When members of your team voluntarily leave their jobs to go to other companies or try their wings in business, they sometimes find that the grass isn’t greener after all.
When that happens, they may wish they never left their old jobs. But, returning hat-in-hand to ask you to take them back often triggers a fear of rejection so they don’t bother.
On the Way Out
Exit interviews can deliver important inside information about your company. They can be performed face-to-face or in the form of a written questionnaire. You can use the responses to spot trends or identify management weaknesses.
However, that doesn’t happen to the employees of one builder who developed his own way to leave the door open to valuable employees who decide to leave. During exit interviews, the builder takes the time to let them know that if things don’t work out, they can return without any loss of seniority, pay, or benefits.
Of course, this is done on a selective basis. Only employees with proven records of productivity and dependability are given invitations to come back. Like any employer, you know that the departure of some workers is a blessing rather than a loss.
If you decide to try this strategy, here are a few things to keep in mind:
- Such a policy should be an informal verbal understanding rather than a written policy.
- A reasonable time limit should be set for the offer. This varies depending on relevant factors such as the current job market and the nature of the employee’s old job. Typically, a month or two up to a maximum of six months works well.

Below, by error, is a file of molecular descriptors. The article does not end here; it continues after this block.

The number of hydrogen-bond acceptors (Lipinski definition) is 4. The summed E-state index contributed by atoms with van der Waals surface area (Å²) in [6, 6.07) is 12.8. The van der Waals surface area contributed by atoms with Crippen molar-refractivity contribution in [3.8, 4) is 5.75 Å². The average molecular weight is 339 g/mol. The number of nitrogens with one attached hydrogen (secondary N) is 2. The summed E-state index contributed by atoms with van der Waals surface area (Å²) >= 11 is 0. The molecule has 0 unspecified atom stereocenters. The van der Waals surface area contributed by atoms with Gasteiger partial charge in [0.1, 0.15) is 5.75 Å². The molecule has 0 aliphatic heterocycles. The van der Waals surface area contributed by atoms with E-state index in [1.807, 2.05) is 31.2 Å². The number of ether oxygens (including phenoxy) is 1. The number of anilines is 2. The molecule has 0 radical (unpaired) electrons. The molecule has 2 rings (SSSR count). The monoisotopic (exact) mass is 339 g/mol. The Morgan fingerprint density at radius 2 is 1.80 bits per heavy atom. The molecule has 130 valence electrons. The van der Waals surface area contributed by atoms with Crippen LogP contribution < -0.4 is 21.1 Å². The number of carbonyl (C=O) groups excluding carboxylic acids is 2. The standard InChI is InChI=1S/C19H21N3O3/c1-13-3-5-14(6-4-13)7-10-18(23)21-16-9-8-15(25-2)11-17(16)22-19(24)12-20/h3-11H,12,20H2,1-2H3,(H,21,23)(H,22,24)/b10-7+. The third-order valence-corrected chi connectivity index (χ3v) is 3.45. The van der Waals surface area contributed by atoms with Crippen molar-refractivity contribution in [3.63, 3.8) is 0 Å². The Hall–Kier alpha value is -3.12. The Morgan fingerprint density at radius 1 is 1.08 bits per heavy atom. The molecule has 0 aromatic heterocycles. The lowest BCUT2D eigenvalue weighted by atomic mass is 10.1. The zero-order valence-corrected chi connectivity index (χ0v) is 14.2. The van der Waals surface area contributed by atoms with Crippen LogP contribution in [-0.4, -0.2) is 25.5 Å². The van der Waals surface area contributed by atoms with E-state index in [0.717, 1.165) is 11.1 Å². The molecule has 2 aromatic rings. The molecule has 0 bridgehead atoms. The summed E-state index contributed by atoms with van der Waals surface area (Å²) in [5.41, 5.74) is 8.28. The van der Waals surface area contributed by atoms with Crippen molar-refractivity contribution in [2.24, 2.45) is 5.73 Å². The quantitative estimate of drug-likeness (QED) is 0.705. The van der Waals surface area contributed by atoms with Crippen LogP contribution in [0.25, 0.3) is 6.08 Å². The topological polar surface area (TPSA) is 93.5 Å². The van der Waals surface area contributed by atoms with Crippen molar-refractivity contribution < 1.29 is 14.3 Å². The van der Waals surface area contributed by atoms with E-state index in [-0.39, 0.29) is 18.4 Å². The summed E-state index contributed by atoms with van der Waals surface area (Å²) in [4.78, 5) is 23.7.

- This offer should only be extended to exceptional employees who have good working relationships with other people in the company.
When employees leave your company and then realize that it was a mistake, everyone loses. You can wind up searching for people with their skills while they stay in jobs they don’t want or look for employment at new companies.
While an “open-door” policy probably won’t solve all of your employee turnover problems, the experience of at least one construction company suggests that it may be worth a try.
Hoffman Stewart & Schmidt, P.C. provides the information in this newsletter for general guidance only, and does not constitute the provision of legal advice, tax advice, accounting services, investment advice, or professional consulting of any kind. The information provided herein should not be used as a substitute for consultation with professional tax, accounting, legal, or other competent advisers. Before making any decision or taking any action, you should consult a professional adviser who has been provided with all pertinent facts relevant to your particular situation. Tax articles in this e-newsletter are not intended to be used, and cannot be used by any taxpayer, for the purpose of avoiding accuracy-related penalties that may be imposed on the taxpayer. The information is provided “as is,” with no assurance or guarantee of completeness, accuracy, or timeliness of the information, and without warranty of any kind, express or implied, including but not limited to warranties of performance, merchantability, and fitness for a particular purpose.